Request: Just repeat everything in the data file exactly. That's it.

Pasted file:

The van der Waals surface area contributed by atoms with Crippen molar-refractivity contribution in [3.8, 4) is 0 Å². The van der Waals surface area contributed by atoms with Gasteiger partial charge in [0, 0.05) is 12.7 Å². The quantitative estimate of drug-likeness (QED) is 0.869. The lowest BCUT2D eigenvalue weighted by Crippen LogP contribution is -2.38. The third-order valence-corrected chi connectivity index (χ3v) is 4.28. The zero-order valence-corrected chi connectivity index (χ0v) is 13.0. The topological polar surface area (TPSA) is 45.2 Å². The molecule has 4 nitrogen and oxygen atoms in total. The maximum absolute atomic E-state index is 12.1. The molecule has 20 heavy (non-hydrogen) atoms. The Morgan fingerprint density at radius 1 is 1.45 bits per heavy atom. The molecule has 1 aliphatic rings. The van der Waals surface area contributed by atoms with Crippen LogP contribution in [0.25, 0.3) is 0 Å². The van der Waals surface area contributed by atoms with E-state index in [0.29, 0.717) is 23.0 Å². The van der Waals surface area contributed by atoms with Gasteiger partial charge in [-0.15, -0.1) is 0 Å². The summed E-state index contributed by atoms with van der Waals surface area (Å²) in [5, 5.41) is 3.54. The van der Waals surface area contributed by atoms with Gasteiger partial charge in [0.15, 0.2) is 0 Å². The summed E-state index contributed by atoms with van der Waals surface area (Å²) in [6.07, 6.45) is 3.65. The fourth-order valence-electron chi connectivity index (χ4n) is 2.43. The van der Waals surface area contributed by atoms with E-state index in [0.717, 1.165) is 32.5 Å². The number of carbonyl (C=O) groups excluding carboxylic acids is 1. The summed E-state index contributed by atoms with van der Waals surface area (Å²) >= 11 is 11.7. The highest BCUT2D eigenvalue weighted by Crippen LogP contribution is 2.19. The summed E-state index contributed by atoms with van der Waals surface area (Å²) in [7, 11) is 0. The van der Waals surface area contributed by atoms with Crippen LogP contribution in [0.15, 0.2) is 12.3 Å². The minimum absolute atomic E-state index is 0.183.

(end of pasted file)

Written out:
The van der Waals surface area contributed by atoms with Crippen molar-refractivity contribution in [3.8, 4) is 0 Å². The van der Waals surface area contributed by atoms with Gasteiger partial charge in [0, 0.05) is 12.7 Å². The quantitative estimate of drug-likeness (QED) is 0.869. The lowest BCUT2D eigenvalue weighted by Crippen LogP contribution is -2.38. The third-order valence-corrected chi connectivity index (χ3v) is 4.28. The zero-order valence-corrected chi connectivity index (χ0v) is 13.0. The topological polar surface area (TPSA) is 45.2 Å². The molecule has 4 nitrogen and oxygen atoms in total. The maximum absolute atomic E-state index is 12.1. The molecule has 20 heavy (non-hydrogen) atoms. The Morgan fingerprint density at radius 1 is 1.45 bits per heavy atom. The molecule has 1 aliphatic rings. The van der Waals surface area contributed by atoms with Crippen LogP contribution in [0.25, 0.3) is 0 Å². The van der Waals surface area contributed by atoms with E-state index in [0.29, 0.717) is 23.0 Å². The van der Waals surface area contributed by atoms with Gasteiger partial charge in [-0.15, -0.1) is 0 Å². The summed E-state index contributed by atoms with van der Waals surface area (Å²) in [5, 5.41) is 3.54. The van der Waals surface area contributed by atoms with Gasteiger partial charge in [0.15, 0.2) is 0 Å². The summed E-state index contributed by atoms with van der Waals surface area (Å²) in [6.07, 6.45) is 3.65. The fourth-order valence-electron chi connectivity index (χ4n) is 2.43. The van der Waals surface area contributed by atoms with E-state index in [0.717, 1.165) is 32.5 Å². The number of carbonyl (C=O) groups excluding carboxylic acids is 1. The summed E-state index contributed by atoms with van der Waals surface area (Å²) >= 11 is 11.7. The highest BCUT2D eigenvalue weighted by Crippen LogP contribution is 2.19. The summed E-state index contributed by atoms with van der Waals surface area (Å²) in [7, 11) is 0. The van der Waals surface area contributed by atoms with Crippen LogP contribution in [0.15, 0.2) is 12.3 Å². The minimum absolute atomic E-state index is 0.183.